eToro has partnered with the Center for Business and Economic Research (CEBR) to explore the state of digital transformation and technology adoption, surveying 18,000 people in nine European countries; Denmark, France, Germany, Italy, the Netherlands, Poland, Romania, Spain and the United Kingdom.
The report, eToro’s Digital Transformation Index, provides a snapshot of digital penetration in Europe, evaluating our attitudes to different technologies following a year of accelerated adoption. From Italy, where a high number of ‘digital gatekeepers’ pose a very real risk to innovation in many industries, to Poland, which boasts the highest support for increased digitalisation; the report findings hints at how the adoption of digital technologies could impact each country going forward.
Impact of COVID-19
The study confirms that the pandemic has accelerated digital transformation across Europe, and more than a third (36%) of survey respondents have increased their use of digital technology outside of work. These behavioural shifts appear to have imparted long-term changes in preferences and habits, with more than a quarter (27%) expecting their use of digital technologies outside of work to be higher after the pandemic than it was before.
Yoni Assia, CEO and Co-founder of eToro, comments: “From work to family, money to media, how we engage with almost everything in our lives has changed this year due to COVID-19. 2020 has been about digital acceleration. The world’s collective foot hit the pedal and we embraced in a few weeks technology that would otherwise have taken a few years to pervade our daily lives.”
A ‘Virtuous Circle’
eToro’s research uncovers an adoption cycle – the more we use digital technologies, the more capable and confident we become using them, and the more digital solutions we in turn come to rely on. Online banking is a good example of a digital technology that is well established in this cycle. It is the technology that Europeans engage with most regularly, with nearly a quarter (23%) using it on an everyday basis and 78% using it at least once a week.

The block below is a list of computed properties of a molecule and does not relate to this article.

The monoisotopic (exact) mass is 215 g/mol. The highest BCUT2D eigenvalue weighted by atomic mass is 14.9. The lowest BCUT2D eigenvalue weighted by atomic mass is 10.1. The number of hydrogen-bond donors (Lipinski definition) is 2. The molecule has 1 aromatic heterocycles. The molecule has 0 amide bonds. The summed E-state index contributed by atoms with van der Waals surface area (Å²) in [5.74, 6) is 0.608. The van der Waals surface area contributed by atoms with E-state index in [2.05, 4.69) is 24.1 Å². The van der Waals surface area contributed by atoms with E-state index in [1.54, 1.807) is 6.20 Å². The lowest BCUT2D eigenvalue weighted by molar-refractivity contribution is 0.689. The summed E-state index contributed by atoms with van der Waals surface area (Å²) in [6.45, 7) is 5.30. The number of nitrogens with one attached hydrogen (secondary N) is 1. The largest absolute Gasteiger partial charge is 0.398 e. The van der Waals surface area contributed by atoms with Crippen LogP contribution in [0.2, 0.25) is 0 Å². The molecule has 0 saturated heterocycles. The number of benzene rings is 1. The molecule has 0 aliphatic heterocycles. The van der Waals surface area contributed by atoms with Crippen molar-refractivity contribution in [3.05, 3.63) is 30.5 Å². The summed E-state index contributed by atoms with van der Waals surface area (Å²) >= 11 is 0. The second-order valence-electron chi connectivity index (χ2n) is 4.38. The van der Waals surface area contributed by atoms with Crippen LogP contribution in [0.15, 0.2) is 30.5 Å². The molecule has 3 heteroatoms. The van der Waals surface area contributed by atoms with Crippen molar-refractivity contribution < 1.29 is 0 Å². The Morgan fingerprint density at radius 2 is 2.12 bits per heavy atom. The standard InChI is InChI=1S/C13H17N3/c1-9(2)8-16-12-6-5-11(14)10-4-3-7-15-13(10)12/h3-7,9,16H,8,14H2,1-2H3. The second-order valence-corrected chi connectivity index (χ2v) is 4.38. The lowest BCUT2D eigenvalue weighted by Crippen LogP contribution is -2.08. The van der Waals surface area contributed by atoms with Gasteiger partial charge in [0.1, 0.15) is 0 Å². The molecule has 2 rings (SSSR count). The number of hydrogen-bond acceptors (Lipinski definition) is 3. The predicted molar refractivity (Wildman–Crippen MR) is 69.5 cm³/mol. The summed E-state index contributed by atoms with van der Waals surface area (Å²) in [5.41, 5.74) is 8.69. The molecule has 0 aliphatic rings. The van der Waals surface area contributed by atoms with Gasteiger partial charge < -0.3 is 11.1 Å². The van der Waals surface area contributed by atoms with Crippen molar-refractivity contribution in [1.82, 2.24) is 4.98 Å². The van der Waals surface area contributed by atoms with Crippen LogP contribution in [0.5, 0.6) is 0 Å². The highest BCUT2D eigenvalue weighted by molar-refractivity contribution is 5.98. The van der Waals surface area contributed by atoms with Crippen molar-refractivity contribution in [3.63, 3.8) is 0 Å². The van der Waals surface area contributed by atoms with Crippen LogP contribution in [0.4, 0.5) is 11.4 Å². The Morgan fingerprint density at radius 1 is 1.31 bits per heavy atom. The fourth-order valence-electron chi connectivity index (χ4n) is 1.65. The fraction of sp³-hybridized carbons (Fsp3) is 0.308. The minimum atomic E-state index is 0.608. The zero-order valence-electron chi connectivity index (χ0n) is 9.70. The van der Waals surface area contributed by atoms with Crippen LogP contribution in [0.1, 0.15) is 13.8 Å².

But Europeans are uncomfortable using digital solutions that are not yet well established, and only a minority (44%) of respondents would be happy to carry out a routine doctor’s appointment via video call. The digitalisation of health, then, sits at the beginning of this cycle, and has yet to achieve widespread user confidence.
The future is digital
Clearly, there are some challenges ahead for digitalisation, with levels of support varying from country to country, and sector to sector. The vast majority of those asked would embrace increased digitalisation in lots of parts of the economy, and there is huge support for more digitalisation in the energy and utility (71%), finance (65%), and entertainment (64%) sectors, in particular.
Yoni Assia said: “Our future will be digital, and the vast majority agree that technology will make our lives easier. However, for that digital world to succeed we must not lose sight of the human element at the centre of this transformation. We know that concerns around misinformation and data protection have already prompted action among millennial and gen z cohorts. We know that the risks posed by a digital divide aren’t limited to individuals, but to whole countries. The viability of our digital future therefore relies on our ability to ensure this new world is inclusive, moral and – ultimately – human.”
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